ATG4B Overexpression Increases Life Span in Flies

Researchers here show that increased expression of the autophagy regulator gene ATG4B improves health and extends life in flies, most likely via improved autophagy - though other mechanisms are involved, as is usually the case. Expression of the human version of ATG4B declines with age, and in humans long-lived individuals tend towards higher levels of expression. Autophagy is a maintenance process that clears out damaged proteins and structures.

A great deal of evidence points to the value of autophagy to long-term health, and to cellular stress responses in general, though the effect on life span in long-lived species seems to be much less impressive than is the case in short-lived species. In principle, more efficient clearance of damage leads to better cell and tissue function, but it is possible that cell maintance in long-lived species has already evolved to be much more efficient than is the case in short-lived species, leaving less room for benefits to be achieved via this sort of intervention.

Autophagy plays important but complex roles in aging, affecting health and longevity. We found that, in the general population, the levels of ATG4B and ATG4D decreased during aging, yet they are upregulated in centenarians, suggesting that overexpression of ATG4 members could be positive for healthspan and lifespan. We therefore analyzed the effect of overexpressing Atg4b (a homolog of human ATG4D) in Drosophila, and found that, indeed, Atg4b overexpression increased resistance to oxidative stress, desiccation stress and fitness as measured by climbing ability. The overexpression induced since mid-life increased lifespan.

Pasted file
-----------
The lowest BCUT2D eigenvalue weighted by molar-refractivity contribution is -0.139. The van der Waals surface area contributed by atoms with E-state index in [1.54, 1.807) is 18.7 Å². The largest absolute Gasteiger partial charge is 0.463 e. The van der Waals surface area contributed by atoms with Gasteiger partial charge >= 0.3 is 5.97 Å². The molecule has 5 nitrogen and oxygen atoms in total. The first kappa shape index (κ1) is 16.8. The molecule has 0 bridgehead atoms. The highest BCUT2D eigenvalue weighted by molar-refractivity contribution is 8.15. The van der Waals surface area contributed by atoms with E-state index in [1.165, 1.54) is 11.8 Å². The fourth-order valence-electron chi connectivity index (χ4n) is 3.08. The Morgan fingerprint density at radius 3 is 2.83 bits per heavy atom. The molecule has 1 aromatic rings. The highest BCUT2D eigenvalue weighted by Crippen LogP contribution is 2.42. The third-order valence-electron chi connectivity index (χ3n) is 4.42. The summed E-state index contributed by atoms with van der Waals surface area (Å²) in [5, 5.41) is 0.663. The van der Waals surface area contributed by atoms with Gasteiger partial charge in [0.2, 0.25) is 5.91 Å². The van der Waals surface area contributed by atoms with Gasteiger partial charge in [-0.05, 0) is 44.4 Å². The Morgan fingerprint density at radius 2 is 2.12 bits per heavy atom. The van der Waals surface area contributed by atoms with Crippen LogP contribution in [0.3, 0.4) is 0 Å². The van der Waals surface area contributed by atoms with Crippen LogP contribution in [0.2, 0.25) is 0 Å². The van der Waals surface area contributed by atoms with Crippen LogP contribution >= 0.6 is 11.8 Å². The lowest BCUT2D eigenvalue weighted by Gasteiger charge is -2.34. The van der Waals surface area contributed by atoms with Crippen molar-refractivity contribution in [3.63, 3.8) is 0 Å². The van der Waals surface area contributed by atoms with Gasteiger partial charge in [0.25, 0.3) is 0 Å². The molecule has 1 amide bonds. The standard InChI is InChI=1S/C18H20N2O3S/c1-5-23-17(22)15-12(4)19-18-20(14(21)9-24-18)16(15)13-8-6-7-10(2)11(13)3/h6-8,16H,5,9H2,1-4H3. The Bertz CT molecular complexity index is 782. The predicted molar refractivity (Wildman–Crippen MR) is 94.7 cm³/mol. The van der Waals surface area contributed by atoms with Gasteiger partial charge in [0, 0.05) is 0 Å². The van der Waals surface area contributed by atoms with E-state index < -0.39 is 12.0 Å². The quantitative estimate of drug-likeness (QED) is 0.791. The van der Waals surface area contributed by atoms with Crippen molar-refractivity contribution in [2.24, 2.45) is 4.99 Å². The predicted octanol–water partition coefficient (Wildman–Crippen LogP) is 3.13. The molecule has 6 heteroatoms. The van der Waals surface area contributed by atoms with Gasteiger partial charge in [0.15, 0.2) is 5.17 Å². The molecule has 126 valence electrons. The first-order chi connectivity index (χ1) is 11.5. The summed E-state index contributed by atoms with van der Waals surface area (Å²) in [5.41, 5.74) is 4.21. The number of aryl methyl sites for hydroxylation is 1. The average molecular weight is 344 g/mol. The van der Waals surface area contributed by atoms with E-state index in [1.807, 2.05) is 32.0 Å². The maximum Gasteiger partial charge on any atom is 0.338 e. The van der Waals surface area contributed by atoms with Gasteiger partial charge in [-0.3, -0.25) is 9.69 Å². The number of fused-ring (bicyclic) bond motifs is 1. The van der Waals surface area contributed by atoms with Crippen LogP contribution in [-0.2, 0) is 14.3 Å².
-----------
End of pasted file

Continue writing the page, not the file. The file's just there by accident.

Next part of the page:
Transcriptome analysis of Drosophila subjected to desiccation stress revealed that Atg4b overexpression increased stress response pathways. In addition, overexpression of ATG4B delayed cellular senescence, and improved cell proliferation. These results suggest that ATG4B have contributed to a slowdown in cellular senescence, and in Drosophila, Atg4b overexpression may have led to improved healthspan and lifespan by promoting a stronger stress response. Overall, our study suggests that ATG4D and ATG4B have the potential to become targets for health and lifespan interventions.